Development of a wireless computer vision instrument to detect biotic stress in wheat. Academic Article uri icon


  • Knowledge of crop abiotic and biotic stress is important for optimal irrigation management. While spectral reflectance and infrared thermometry provide a means to quantify crop stress remotely, these measurements can be cumbersome. Computer vision offers an inexpensive way to remotely detect crop stress independent of vegetation cover. This paper presents a technique using computer vision to detect disease stress in wheat. Digital images of differentially stressed wheat were segmented into soil and vegetation pixels using expectation maximization (EM). In the first season, the algorithm to segment vegetation from soil and distinguish between healthy and stressed wheat was developed and tested using digital images taken in the field and later processed on a desktop computer. In the second season, a wireless camera with near real-time computer vision capabilities was tested in conjunction with the conventional camera and desktop computer. For wheat irrigated at different levels and inoculated with wheat streak mosaic virus (WSMV), vegetation hue determined by the EM algorithm showed significant effects from irrigation level and infection. Unstressed wheat had a higher hue (118.32) than stressed wheat (111.34). In the second season, the hue and cover measured by the wireless computer vision sensor showed significant effects from infection (p = 0.0014), as did the conventional camera (p < 0.0001). Vegetation hue obtained through a wireless computer vision system in this study is a viable option for determining biotic crop stress in irrigation scheduling. Such a low-cost system could be suitable for use in the eld in automated irrigation scheduling applications.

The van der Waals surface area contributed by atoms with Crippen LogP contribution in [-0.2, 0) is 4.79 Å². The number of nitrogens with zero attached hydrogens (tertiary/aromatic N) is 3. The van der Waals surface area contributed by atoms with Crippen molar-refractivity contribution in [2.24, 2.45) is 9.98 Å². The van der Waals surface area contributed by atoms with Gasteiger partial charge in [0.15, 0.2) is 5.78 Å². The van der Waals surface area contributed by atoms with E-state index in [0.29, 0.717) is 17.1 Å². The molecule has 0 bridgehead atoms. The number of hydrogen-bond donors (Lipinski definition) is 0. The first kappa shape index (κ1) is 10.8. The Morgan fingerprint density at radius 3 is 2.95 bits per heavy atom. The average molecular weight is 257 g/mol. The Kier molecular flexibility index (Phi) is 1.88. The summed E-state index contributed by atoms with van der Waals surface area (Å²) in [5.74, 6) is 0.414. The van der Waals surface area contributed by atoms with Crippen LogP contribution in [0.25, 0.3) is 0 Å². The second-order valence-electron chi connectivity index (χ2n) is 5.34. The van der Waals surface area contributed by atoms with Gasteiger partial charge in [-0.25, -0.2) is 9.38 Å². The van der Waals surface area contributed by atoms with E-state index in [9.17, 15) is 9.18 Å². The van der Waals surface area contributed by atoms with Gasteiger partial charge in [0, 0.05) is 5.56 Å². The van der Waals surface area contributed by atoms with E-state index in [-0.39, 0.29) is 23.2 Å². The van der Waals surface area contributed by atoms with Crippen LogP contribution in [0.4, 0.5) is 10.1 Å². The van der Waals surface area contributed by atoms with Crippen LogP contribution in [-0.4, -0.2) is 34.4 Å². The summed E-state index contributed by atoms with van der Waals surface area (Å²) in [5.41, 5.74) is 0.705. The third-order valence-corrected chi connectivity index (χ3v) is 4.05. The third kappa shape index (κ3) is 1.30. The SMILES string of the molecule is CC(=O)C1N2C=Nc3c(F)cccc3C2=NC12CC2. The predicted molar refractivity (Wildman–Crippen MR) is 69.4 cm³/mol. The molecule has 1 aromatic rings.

published proceedings

  • Sensors (Basel)

author list (cited authors)

  • Casanova, J. J., O'Shaughnessy, S. A., Evett, S. R., & Rush, C. M.

citation count

  • 21

complete list of authors

  • Casanova, Joaquin J||O'Shaughnessy, Susan A||Evett, Steven R||Rush, Charles M

publication date

  • January 2014